Occasionally, I came down with mantra envy. My friend Carol relies on There is a Plan—capital P—and I'm being led. I don't have the muscles yet to take the leaps of faith she does. I wish I did. "I believe our lives get richer when we give up control," she said. "Two years ago, the work I'd done dried up, and I decided what I really wanted was to build houses," though she'd never built a thing. "I was clueless, but I went out and bought property, then hired an architect. My goal was to sell two homes. Before we got the roofs on, we'd sold them and had two more buyers interested. Every time I'd get scared, I'd tell myself, There is a Plan and I'm being led."

I test-drove hers and—embarrassing to admit—lost my nerve when I was supposed to leap. But I ended up finding meaning in two mantras, one my friend Delphine's: There is a solution, a miraculous revelation for someone who's moaned "Maaaan!" for years. Computer won't print? There's a solution if you open the brochure that came with the thing. My other mantra came from a linguist, Alton Becker, a former Fulbright scholar who speaks five Asian languages. "A Vedantist uncle," he wrote, "heard me grumping about something and said, Remember, everyone's doing their best all the time." If it had come from anyone but Becker, I'd have dismissed it as a little too simple, but he's an extraordinary thinker. I tried it and found my life shifting into a much sweeter realm. People in this new place were softer, better intentioned. And even when they weren't, I was—which ultimately produced the same effect.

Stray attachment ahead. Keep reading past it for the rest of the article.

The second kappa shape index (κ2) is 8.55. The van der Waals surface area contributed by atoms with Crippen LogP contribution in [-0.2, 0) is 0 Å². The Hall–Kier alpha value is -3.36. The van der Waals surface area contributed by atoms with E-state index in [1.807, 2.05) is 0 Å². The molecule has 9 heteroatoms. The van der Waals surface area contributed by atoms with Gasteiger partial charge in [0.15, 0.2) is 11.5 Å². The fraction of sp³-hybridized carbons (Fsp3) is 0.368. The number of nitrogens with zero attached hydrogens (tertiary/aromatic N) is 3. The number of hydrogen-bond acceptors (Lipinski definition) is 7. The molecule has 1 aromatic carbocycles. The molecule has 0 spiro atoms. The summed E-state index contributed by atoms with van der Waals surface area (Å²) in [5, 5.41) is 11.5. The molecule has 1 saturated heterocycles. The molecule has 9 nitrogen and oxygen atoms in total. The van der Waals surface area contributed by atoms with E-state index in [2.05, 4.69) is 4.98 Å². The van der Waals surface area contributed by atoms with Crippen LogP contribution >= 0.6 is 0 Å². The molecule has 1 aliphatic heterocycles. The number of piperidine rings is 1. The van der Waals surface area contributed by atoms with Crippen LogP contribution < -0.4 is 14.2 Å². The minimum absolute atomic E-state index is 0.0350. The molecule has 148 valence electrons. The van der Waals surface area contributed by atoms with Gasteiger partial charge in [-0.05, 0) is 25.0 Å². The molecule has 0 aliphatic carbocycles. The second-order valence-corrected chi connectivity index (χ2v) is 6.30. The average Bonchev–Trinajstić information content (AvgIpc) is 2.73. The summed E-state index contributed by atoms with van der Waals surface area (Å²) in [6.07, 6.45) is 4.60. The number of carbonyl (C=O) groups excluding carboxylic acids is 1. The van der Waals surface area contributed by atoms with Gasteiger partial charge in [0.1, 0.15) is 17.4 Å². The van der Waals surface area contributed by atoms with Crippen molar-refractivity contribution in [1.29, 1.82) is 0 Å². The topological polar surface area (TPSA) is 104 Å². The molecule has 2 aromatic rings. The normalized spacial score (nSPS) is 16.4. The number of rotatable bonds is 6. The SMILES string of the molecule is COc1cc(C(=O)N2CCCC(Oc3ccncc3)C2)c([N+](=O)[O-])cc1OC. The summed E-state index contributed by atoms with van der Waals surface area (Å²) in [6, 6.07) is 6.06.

When the flame-haired older woman in my building, the one who always has a bitter word for everyone, got in the elevator and made a crack about our good-natured super, I remembered the mantra, smiled instead of glared. When a friend didn't mail me the article I really needed and that she'd said three times she'd send, I reminded myself she was doing her best—and saw, instantly, she was; she had two kids, a draining job, two facts I was forgetting. I tried doing his best when a cab driver with sparse English sped off down a route that wasn't the one I'd asked for—fortunately, because his way was faster.

I tried a bigger challenge. A friendship had inexplicably ended. I'd caught the friend, several times, making cutting remarks about me and e-mailed to ask what gives. He'd fired back an angry retort. That did it. I stewed. But I'd only ever been nice to that guy became my indignant mantra. Then I substituted the new one: "Guy did the best he could," I muttered—and was instantly freed from the tangle of emotion—though maybe not in the gentle, evolved way Becker's uncle intended. Hell, I immediately thought, if that's his best, who needs it? His best was more like the worst! And I was out of there. Delphine was right. There was a solution.

Katherine Russell Rich the author of Dreaming in Hindi: Coming Awake in Another Language, her book about the year she spent in India learning Hindi.

Read an excerpt from Dreaming in Hindi

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